Results No significant difference b e t w e e n RB40 a n d C; CF2 was 25-43% lower t h a n C O'Connell 1987 Reference

Location and Species

Treatments

Australia (EucalvDtus)

Clearcut a n d b u r n (CF2); regular fire over 4 0 yrs (RB40); a n d control Approximately 50% loss in top 10 cm with h a r v e s t i n g a n d b u r n i n g , mostly i n top 2 cm. Overall effect of b u r n i n g s e e n as beneficial

(c)
Ellis a n d Graley 1983

Tasmania (Mixed Eucalyptus, r a i n forest)

Broadcast b u r n i n g

Australia (Eucalyptus) R e d u c t i o n in O horizons; n o effect i n m i n e r a l soil 40-50 % reduction to 60 cm depth 40% loss of forest floor a n d soil N (No C data given)

Prescribed fire once No differences in sites newly b u r n e d or b u r n e d 3- or 19 yr previously only, 1 m o n t h 3 yr, a n d 19 yr previously

E d m o n d s a n d McColl 1982
>.

S o u t h Carolina (P. plaustris)

Prescribed, 1,2,3, a n d 4-yr intervals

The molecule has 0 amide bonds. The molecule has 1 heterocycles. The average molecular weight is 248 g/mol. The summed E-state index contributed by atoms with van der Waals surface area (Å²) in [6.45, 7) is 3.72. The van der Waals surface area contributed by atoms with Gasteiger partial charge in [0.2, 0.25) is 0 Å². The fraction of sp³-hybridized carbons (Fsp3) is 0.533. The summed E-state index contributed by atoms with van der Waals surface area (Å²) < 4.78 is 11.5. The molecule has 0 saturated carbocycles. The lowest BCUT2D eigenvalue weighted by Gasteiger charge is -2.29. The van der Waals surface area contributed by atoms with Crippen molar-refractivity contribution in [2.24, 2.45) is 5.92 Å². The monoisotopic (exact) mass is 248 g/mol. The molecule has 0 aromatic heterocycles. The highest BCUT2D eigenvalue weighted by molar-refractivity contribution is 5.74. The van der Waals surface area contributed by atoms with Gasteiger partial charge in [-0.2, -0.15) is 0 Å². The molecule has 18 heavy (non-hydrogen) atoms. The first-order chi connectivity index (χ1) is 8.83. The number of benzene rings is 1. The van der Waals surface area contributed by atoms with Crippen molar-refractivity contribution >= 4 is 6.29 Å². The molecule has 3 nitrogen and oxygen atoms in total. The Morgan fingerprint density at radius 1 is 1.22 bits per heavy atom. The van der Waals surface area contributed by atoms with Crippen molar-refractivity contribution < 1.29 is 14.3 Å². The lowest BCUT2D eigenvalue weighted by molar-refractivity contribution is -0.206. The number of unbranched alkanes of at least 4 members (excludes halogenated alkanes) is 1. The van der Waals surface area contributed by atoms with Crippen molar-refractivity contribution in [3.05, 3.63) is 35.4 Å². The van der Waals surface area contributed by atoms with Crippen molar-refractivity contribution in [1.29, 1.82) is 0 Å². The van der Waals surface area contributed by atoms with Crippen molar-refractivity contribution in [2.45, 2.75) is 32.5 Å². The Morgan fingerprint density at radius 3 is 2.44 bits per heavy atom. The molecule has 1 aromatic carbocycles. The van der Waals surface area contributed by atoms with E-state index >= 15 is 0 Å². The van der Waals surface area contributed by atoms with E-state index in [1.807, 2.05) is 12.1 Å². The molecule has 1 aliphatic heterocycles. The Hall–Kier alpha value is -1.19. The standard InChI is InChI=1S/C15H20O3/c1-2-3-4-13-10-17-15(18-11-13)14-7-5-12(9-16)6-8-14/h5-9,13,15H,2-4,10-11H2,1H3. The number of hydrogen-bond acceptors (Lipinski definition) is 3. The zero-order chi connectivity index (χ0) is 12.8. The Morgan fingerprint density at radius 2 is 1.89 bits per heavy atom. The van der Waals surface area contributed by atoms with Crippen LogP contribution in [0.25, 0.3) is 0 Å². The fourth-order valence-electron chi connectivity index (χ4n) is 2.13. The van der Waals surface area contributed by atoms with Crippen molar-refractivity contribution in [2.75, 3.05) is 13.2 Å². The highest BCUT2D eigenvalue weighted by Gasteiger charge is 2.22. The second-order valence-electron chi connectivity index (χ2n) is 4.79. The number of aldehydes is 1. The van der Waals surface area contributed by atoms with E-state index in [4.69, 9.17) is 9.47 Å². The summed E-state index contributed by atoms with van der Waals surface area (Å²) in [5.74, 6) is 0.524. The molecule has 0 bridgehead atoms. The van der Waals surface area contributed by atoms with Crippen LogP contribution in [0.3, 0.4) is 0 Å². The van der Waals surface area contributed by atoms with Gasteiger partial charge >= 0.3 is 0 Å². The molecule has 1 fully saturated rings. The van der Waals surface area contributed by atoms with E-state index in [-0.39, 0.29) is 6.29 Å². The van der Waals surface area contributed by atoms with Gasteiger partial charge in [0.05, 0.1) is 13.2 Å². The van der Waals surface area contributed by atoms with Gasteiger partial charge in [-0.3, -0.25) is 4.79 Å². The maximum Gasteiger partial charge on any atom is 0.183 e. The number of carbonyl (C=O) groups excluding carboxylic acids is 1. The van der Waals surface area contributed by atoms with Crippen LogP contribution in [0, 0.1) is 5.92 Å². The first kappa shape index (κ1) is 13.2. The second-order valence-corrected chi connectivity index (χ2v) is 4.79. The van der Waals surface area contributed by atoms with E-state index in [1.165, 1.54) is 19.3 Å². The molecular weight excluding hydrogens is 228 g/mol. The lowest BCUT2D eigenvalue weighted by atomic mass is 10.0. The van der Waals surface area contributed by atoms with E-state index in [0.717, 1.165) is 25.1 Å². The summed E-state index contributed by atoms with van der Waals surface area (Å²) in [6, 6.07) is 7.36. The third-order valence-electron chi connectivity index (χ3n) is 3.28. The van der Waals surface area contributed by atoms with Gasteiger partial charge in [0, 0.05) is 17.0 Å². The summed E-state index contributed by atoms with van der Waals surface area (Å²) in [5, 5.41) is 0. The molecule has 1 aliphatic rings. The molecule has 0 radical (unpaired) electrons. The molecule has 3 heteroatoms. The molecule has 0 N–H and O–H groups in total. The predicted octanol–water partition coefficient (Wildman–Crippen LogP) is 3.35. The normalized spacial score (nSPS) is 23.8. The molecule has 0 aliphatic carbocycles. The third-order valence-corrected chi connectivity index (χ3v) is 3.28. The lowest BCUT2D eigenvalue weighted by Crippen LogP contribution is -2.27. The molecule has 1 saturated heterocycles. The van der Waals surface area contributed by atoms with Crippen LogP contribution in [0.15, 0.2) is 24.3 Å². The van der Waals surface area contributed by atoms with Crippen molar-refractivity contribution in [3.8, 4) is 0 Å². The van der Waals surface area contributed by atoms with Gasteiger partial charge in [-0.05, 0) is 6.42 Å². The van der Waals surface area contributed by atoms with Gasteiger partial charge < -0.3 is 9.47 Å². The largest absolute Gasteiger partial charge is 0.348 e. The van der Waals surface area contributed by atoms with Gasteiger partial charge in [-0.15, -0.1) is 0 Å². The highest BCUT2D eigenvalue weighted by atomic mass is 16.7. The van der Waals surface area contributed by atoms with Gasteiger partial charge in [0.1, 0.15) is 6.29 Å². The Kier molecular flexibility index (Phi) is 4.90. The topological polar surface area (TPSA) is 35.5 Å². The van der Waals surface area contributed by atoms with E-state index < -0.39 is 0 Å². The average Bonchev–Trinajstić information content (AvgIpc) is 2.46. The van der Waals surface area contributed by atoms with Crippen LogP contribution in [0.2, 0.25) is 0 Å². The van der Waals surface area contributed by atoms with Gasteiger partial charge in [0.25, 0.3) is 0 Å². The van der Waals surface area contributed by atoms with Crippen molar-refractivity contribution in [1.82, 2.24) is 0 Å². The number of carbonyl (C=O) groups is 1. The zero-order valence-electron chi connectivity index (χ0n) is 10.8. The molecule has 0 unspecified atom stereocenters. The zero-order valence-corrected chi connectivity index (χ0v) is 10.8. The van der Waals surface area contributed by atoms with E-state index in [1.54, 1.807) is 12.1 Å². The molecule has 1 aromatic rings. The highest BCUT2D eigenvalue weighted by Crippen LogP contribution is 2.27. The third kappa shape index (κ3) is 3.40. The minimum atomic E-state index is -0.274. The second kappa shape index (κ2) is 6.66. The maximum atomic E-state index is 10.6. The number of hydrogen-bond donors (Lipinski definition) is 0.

Binkley et a l i n p r e s s

Australia (P,. radiata)

Intense broadcast burning

S a n d s 1982 Grier 1975 D y r n e s s et al 1989

0 Z o,3 ,,-.] 0 >. 0

Washington (Mixed conifers}

Wildfire

Alaska (Picea glauca, Picea m a r i a n a , Betula papyrffera, P o p u l u s tremuloides}

Wildfires of varying Loss of forest floor increased with intensity; losses (up to 15%) gains, intensity (up to 15%), or no change in m i n e r a l soft, d e p e n d i n g u p o n i n t e n s i t y a n d forest type.

Maine (Mixed hardwoods, conifers)

Wildfire

Large r e d u c t i o n i n 0 horizon, no effects i n m i n e r a l soil one year after fire.

F e r n a n d e z et al 1989

Santee, SC (Pinus taeda)

20-yr r e s u l t s of annual and periodic (7 yr) burns Little effect of periodic b u r n s o n either O or m i n e r a l soil. A n n u a l b u r n i n g decreased O a n d increased surface m i n e r a l soil C (30%} B u r n e d plots 26% higer i n OM in n o r t h Cascades, 2% lower i n s o u t h Cascades (Not stastically significant). I n c r e a s e d with C e a n o t h u s noted Kraemer and H e r m a n n 1979 Slight decrease (20-30%) at 9 mos, b u t increase again (40-70%) at 21 m o s After 5 fires, b u r n e d = 4% greater t h a n control (not significant) At 20 years, PW = 17% greater (significant at 95%) AW = 16% greater (not significantl t h a n control Macadam1987 Wells 1971

Oregon and Washington (Conifers}

Broadcast b u r n i n g (Morris plots}

British C o l u m b i a (P. contorta, Picea glauca x engelmannii)

Broadcast b u r n i n g

Brewerton, AL (Pinus palustris)

Biennial winter prescribed fire

McKee 1982 McKee 1982

Olustee, FL (Pinus elliottii)